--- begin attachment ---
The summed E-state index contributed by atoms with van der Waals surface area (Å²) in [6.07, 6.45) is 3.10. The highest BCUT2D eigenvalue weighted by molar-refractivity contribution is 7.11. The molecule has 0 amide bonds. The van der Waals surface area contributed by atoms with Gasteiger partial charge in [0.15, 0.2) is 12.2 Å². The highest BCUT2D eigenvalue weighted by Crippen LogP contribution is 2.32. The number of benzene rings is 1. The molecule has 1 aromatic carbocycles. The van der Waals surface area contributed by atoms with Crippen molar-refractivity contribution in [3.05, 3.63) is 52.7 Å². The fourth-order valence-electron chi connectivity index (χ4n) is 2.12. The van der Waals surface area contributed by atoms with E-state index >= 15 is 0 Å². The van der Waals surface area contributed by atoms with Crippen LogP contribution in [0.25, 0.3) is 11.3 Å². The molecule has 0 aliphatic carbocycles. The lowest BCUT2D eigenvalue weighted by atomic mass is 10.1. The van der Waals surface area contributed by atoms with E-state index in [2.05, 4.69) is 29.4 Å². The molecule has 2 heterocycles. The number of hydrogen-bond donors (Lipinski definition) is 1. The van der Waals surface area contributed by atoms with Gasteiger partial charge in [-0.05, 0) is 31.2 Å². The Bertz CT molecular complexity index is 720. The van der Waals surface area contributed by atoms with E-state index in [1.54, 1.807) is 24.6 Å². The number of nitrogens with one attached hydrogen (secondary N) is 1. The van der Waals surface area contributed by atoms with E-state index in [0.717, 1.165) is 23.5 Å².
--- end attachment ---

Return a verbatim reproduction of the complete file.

The summed E-state index contributed by atoms with van der Waals surface area (Å²) in [6.07, 6.45) is 3.10. The highest BCUT2D eigenvalue weighted by molar-refractivity contribution is 7.11. The molecule has 0 amide bonds. The van der Waals surface area contributed by atoms with Gasteiger partial charge in [0.15, 0.2) is 12.2 Å². The highest BCUT2D eigenvalue weighted by Crippen LogP contribution is 2.32. The number of benzene rings is 1. The molecule has 1 aromatic carbocycles. The van der Waals surface area contributed by atoms with Crippen molar-refractivity contribution in [3.05, 3.63) is 52.7 Å². The fourth-order valence-electron chi connectivity index (χ4n) is 2.12. The van der Waals surface area contributed by atoms with E-state index >= 15 is 0 Å². The van der Waals surface area contributed by atoms with Crippen LogP contribution in [0.25, 0.3) is 11.3 Å². The molecule has 0 aliphatic carbocycles. The lowest BCUT2D eigenvalue weighted by atomic mass is 10.1. The van der Waals surface area contributed by atoms with E-state index in [2.05, 4.69) is 29.4 Å². The molecule has 2 heterocycles. The number of hydrogen-bond donors (Lipinski definition) is 1. The van der Waals surface area contributed by atoms with Gasteiger partial charge in [-0.05, 0) is 31.2 Å². The Bertz CT molecular complexity index is 720. The van der Waals surface area contributed by atoms with E-state index in [1.54, 1.807) is 24.6 Å². The number of nitrogens with one attached hydrogen (secondary N) is 1. The van der Waals surface area contributed by atoms with E-state index in [0.717, 1.165) is 23.5 Å².